Former Vice President Joe Biden has begun telling some supporters that he’ll jump into the 2020 Democratic race, which he’d enter as the instant front-runner in a diverse field of candidates vying to challenge President Donald Trump, a person familiar with the conversations said.
Biden, 76, has led in early-state and national polls of primary voters, and could capture significant support from major Democratic donors, many of whom held off from backing other candidates while awaiting his decision.
Biden’s early advantage is driven by his high name recognition and his close association with former President Barack Obama. There’s also a sense among some Democrats that Biden’s appeal with working-class white voters in the Rust Belt would make up for weaknesses that cost Hillary Clinton the White House in 2016.
He would enter the campaign with plenty of liabilities, including his age -- four years older than Trump -- and that he’s more moderate than many Democratic primary voters. He has a longer political record than any other potential 2020 candidate and it includes scores of positions that are unpopular with Democratic voters, including some from which he’s since sought to distance himself or for which he’s apologized.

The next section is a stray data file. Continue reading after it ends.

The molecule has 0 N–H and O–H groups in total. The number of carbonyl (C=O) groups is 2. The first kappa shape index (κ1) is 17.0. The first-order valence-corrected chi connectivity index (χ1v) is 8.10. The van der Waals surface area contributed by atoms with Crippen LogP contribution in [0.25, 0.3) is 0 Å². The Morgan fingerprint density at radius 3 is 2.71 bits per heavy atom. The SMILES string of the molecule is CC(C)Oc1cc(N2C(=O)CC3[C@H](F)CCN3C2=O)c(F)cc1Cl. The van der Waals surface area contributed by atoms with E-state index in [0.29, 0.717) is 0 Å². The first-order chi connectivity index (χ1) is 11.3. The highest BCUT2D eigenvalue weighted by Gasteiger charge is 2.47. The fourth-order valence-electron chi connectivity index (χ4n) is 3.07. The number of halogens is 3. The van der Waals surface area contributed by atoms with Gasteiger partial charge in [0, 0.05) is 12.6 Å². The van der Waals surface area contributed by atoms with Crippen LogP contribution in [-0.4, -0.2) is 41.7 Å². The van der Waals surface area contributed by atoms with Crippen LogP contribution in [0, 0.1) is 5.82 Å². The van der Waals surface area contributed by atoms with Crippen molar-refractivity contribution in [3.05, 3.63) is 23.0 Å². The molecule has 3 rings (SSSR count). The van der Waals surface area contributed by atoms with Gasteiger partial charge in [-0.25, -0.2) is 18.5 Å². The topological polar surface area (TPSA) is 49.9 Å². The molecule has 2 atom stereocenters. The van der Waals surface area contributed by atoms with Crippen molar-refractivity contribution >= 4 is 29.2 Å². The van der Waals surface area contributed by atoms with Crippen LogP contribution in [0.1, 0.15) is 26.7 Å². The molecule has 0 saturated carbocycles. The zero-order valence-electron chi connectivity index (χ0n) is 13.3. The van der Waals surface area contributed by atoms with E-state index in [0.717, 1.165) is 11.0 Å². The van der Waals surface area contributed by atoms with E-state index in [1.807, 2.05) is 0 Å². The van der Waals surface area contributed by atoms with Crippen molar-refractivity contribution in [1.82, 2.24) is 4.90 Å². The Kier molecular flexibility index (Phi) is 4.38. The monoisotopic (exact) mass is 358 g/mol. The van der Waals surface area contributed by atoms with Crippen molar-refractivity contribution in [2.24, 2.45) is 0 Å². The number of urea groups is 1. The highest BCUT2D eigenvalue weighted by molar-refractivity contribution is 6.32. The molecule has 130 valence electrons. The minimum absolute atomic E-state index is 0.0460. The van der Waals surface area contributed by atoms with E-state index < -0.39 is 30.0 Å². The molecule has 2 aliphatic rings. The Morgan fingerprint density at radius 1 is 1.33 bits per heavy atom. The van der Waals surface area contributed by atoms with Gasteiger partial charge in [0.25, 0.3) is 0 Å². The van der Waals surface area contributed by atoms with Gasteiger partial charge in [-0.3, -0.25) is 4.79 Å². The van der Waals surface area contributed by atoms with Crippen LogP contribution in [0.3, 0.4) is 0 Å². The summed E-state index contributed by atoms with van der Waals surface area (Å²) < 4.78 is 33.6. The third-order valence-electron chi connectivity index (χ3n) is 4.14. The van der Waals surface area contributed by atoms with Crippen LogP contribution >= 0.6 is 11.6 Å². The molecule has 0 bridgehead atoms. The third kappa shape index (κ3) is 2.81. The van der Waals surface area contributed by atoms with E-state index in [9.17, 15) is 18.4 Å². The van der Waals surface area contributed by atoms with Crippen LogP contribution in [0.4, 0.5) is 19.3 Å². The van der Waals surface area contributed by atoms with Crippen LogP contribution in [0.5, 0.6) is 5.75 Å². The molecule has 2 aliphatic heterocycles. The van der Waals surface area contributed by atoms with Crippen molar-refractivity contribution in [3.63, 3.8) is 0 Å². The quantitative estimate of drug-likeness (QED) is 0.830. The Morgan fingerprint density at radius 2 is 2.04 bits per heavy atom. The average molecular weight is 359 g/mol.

There already are 15 other Democrats seeking the party’s presidential nomination. The field includes Senator Bernie Sanders, an independent who lost to Clinton in 2016, and first-time contenders Elizabeth Warren of Massachusetts, Kamala Harris of California and Amy Klobuchar of Minnesota -- all sitting senators -- as well as former Texas Representative Beto O’Rourke, who launched his campaign last week.
Biden is laying some groundwork to build up a strong first-day fundraising total, according to the Wall Street Journal, which earlier reported Biden’s outreach. O’Rourke captured headlines Monday with his whopping $6.1 million fundraising haul in the first 24 hours of his candidacy.
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